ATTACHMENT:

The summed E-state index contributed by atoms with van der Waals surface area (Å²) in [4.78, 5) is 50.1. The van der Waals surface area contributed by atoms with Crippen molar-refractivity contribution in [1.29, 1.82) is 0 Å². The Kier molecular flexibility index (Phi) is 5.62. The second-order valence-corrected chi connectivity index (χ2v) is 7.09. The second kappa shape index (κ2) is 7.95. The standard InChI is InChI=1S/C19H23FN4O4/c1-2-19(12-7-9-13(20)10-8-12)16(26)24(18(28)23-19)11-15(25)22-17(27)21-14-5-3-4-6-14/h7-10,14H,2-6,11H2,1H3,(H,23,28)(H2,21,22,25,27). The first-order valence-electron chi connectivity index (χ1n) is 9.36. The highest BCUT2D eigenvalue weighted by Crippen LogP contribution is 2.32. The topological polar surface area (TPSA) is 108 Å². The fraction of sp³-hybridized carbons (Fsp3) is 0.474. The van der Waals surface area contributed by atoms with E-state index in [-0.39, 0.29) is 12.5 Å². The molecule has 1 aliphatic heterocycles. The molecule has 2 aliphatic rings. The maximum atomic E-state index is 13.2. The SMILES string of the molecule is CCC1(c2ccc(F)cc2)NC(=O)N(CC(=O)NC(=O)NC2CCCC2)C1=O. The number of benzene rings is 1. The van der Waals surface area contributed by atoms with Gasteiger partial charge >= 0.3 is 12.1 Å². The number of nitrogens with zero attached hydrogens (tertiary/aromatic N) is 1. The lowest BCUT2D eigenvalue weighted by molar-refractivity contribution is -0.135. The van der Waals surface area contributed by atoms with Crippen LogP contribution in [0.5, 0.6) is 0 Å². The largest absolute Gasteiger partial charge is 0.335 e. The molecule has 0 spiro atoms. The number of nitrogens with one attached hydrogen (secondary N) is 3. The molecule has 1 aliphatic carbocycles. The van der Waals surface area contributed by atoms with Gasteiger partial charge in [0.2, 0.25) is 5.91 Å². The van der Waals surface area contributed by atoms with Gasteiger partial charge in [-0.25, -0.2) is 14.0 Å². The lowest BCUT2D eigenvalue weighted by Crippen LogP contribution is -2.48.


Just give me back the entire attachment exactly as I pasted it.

The summed E-state index contributed by atoms with van der Waals surface area (Å²) in [4.78, 5) is 50.1. The van der Waals surface area contributed by atoms with Crippen molar-refractivity contribution in [1.29, 1.82) is 0 Å². The Kier molecular flexibility index (Phi) is 5.62. The second-order valence-corrected chi connectivity index (χ2v) is 7.09. The second kappa shape index (κ2) is 7.95. The standard InChI is InChI=1S/C19H23FN4O4/c1-2-19(12-7-9-13(20)10-8-12)16(26)24(18(28)23-19)11-15(25)22-17(27)21-14-5-3-4-6-14/h7-10,14H,2-6,11H2,1H3,(H,23,28)(H2,21,22,25,27). The first-order valence-electron chi connectivity index (χ1n) is 9.36. The highest BCUT2D eigenvalue weighted by Crippen LogP contribution is 2.32. The topological polar surface area (TPSA) is 108 Å². The fraction of sp³-hybridized carbons (Fsp3) is 0.474. The van der Waals surface area contributed by atoms with E-state index in [-0.39, 0.29) is 12.5 Å². The molecule has 1 aliphatic heterocycles. The molecule has 2 aliphatic rings. The maximum atomic E-state index is 13.2. The SMILES string of the molecule is CCC1(c2ccc(F)cc2)NC(=O)N(CC(=O)NC(=O)NC2CCCC2)C1=O. The number of benzene rings is 1. The van der Waals surface area contributed by atoms with Gasteiger partial charge >= 0.3 is 12.1 Å². The number of nitrogens with zero attached hydrogens (tertiary/aromatic N) is 1. The lowest BCUT2D eigenvalue weighted by molar-refractivity contribution is -0.135. The van der Waals surface area contributed by atoms with Crippen LogP contribution in [0.5, 0.6) is 0 Å². The largest absolute Gasteiger partial charge is 0.335 e. The molecule has 0 spiro atoms. The number of nitrogens with one attached hydrogen (secondary N) is 3. The molecule has 1 aliphatic carbocycles. The van der Waals surface area contributed by atoms with Gasteiger partial charge in [0.2, 0.25) is 5.91 Å². The van der Waals surface area contributed by atoms with Gasteiger partial charge in [-0.25, -0.2) is 14.0 Å². The lowest BCUT2D eigenvalue weighted by Crippen LogP contribution is -2.48.